Learn the most common shipping terms – Part 2

If you are new to the shipping industry, terms like FCL, COD, DM and DT will sound gibberish. But for a sea freight forwarder these are everyday communication terms. If you are part of this international freight industry, you are expected to know these terms as these are extremely important when transporting goods across the globe. Here is a quick reference guide whenever you fall short of your memory. By understanding the importance of these terms, you can actually get the transaction done quickly as well as avoid errors and misunderstanding in the supply chain.

Incoterms (International Commercial Terms): In international shipping, consignment is moved from origin to their respective destination. While negotiating the clauses of the transactions, both the parties need to be on the same platform, speak the same language, and settle on the same terms. This is when Incoterms can help communicate both the parties to settle on the same terms regarding costs, risks, tasks and delivery of goods. These are published by the International Chamber of Commerce.

To know more about the Incoterm, click https://www.20cube.com/resources/tools.html or https://www.youtube.com/watch?v=Xwp1_uQ6TPY

CYCY – Container Yard to Container Yard: CYCY is a short term for Container Yard to Container Yard. A container yard is a facility provided by the port wherein the containers are stored before they are stuffed and loaded onto a ship or after unloading from the ship. The term describes that the accountability of the carrier originates and finishes at the container yard

Rollover: What’s rollover, it means that the container could not be loaded to the vessel or ship. Sometimes due to issues like customs, vessel omissions or overbooking, the container is not loaded to the ship and is called container rollover.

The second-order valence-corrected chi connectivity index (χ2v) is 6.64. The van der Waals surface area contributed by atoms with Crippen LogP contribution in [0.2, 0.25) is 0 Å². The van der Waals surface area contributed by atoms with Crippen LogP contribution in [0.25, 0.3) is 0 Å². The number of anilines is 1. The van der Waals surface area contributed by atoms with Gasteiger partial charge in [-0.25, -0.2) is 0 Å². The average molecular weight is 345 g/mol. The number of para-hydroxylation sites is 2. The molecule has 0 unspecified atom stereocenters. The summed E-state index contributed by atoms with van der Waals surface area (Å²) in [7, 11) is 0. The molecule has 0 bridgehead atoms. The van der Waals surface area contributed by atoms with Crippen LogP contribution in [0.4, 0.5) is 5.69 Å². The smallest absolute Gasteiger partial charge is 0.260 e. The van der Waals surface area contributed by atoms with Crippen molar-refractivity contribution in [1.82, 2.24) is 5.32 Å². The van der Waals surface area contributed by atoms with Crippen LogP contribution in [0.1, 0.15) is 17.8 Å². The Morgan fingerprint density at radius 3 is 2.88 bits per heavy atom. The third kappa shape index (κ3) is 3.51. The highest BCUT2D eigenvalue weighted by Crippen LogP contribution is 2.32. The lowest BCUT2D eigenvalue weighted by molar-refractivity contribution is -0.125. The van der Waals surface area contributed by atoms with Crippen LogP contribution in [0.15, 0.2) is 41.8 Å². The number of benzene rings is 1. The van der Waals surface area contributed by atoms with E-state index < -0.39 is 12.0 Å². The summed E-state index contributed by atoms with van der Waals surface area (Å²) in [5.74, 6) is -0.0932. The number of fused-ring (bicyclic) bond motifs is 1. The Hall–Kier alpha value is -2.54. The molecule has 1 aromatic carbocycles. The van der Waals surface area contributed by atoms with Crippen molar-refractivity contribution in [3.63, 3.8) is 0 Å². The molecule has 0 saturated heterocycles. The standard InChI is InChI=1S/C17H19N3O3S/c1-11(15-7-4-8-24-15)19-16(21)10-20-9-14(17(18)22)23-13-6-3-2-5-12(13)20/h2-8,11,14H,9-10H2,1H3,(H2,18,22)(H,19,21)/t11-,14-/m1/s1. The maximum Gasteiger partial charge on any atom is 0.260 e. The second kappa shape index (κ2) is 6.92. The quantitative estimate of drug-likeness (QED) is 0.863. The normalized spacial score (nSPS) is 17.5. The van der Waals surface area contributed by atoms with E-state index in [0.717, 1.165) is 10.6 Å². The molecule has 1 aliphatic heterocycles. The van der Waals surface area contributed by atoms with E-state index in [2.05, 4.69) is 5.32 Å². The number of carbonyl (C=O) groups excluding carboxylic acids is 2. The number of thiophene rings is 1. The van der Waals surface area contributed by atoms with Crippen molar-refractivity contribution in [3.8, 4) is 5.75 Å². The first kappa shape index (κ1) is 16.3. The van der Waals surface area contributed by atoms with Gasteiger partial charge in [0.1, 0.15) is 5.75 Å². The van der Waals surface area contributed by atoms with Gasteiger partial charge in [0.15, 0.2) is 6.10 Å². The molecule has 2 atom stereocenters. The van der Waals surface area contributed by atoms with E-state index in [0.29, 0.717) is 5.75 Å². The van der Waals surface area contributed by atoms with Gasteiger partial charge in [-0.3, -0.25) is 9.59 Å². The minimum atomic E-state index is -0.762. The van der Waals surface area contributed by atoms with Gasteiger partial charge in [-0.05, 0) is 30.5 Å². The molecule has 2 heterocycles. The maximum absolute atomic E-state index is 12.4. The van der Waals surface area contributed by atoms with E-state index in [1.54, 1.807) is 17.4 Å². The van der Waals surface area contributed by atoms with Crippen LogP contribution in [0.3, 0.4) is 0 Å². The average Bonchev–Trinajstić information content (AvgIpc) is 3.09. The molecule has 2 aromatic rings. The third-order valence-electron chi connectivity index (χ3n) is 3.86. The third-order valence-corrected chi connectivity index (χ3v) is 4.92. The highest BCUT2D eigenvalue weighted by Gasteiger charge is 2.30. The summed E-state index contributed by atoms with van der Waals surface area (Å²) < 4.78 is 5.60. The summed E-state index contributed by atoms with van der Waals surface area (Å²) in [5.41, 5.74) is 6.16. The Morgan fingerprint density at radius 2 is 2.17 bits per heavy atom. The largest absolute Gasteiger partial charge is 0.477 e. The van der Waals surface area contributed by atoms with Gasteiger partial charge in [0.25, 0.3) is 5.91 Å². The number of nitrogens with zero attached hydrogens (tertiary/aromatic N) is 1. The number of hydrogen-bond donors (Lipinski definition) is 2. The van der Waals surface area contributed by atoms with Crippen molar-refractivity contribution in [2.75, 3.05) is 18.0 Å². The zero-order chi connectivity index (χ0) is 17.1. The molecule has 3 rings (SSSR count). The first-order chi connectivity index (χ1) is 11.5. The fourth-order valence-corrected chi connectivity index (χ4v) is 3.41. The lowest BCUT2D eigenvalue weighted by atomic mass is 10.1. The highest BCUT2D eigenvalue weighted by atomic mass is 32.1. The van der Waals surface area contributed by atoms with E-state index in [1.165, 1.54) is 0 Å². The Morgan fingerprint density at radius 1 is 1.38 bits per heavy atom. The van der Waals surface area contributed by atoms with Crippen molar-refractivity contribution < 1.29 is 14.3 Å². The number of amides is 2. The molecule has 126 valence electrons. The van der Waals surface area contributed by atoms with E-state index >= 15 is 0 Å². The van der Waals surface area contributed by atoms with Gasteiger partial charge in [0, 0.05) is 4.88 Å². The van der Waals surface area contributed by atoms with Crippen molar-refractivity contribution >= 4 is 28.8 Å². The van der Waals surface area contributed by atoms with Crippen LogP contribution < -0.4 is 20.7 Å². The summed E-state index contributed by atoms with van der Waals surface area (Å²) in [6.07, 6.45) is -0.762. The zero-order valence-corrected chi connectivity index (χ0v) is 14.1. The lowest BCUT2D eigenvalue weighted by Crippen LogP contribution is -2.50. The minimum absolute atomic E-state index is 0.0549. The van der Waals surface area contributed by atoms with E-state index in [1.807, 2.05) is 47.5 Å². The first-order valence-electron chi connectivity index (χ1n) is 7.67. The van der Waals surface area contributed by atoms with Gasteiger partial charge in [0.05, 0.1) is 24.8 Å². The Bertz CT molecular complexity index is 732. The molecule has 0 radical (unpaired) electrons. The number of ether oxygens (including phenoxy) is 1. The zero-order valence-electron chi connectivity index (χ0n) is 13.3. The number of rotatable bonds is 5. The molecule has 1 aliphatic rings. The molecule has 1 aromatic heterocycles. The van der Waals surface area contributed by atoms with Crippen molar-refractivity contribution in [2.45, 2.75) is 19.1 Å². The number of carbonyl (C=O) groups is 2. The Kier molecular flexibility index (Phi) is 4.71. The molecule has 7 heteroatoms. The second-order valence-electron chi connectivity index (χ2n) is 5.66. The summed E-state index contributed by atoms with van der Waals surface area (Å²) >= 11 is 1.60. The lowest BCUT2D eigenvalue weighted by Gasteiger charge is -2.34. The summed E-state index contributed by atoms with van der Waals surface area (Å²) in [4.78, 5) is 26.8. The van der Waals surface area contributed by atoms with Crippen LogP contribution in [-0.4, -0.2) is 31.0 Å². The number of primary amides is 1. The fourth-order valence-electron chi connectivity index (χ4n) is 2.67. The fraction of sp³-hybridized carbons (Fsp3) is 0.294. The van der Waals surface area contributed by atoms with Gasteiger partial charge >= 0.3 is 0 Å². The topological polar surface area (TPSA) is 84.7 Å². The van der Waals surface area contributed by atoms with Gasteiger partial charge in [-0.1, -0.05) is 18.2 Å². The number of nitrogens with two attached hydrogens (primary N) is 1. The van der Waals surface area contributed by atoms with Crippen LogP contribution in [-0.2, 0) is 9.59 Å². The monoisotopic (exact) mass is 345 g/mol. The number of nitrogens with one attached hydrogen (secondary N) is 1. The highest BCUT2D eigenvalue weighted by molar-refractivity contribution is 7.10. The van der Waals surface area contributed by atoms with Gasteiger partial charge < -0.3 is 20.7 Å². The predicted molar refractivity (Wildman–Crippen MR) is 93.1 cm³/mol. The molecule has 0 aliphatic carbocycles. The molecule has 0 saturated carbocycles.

In such cases, the carrier will reschedule and place the container on the next departing ship.

 COD–Change of Destination: Sometimes it might happen, even though the paperwork is over, and the ship has left the origin port and on its way to its destination, but you have to change the destination because of some unavoidable reason. This is when the COD term can be used, change of destination. This term will allow you to request the container ship to release your container and transport it to another destination than what was actually booked.

DM – Demurrage charges: Demurrage charge is a fee charged by container lines when the containers have not been picked up from the shipping line. There is actually a grace time given to remove the container, if the containers are not picked up during that time, you will be charged for the number of days your containers were lying in the port.

DT – Detention charges: Detention is also a fee that is charged when a container is picked up but didn’t return it to the container line in the given time. You will have to pay for those extra days it took for returning the containers.
Port storage: Your containers have been unloaded from the ship, moved to a container yard now it is your responsibility to take it out from there. The yard provides you a free period to store the container, and during this time you have to complete the customs procedures and get your goods transported to the warehouse or the final delivery destination. In case if the containers are not moved on time, the port can charge you with some charges, called port charges.

FCL & LCL: FCL is Full Container Load that means that you have enough goods to fill-up the entire container. On the other hand, LCL (Less than container load) is just the opposite, which means not enough goods to stuff the container and have to share it with other shippers as well. In LCL, at the port of destination, the consignments are separated into individual consignment.

LCL is suitable for small or mediocre businesses that don’t transport large items and can adjust with the delivery deadlines. It saves them freight costs and is also an eco-friendly alternative.

 Stuffing & Stripping: It’s very simple, stuffing means loading the container with goods prior to shipment and stripping is unloading or de-stuffing a container as it arrives at the port.

All these terms mentioned above are frequently used in international trade, being in logistics supply management, it’s important to know them. Knowing the terms will make your work easier, swifter and accurate.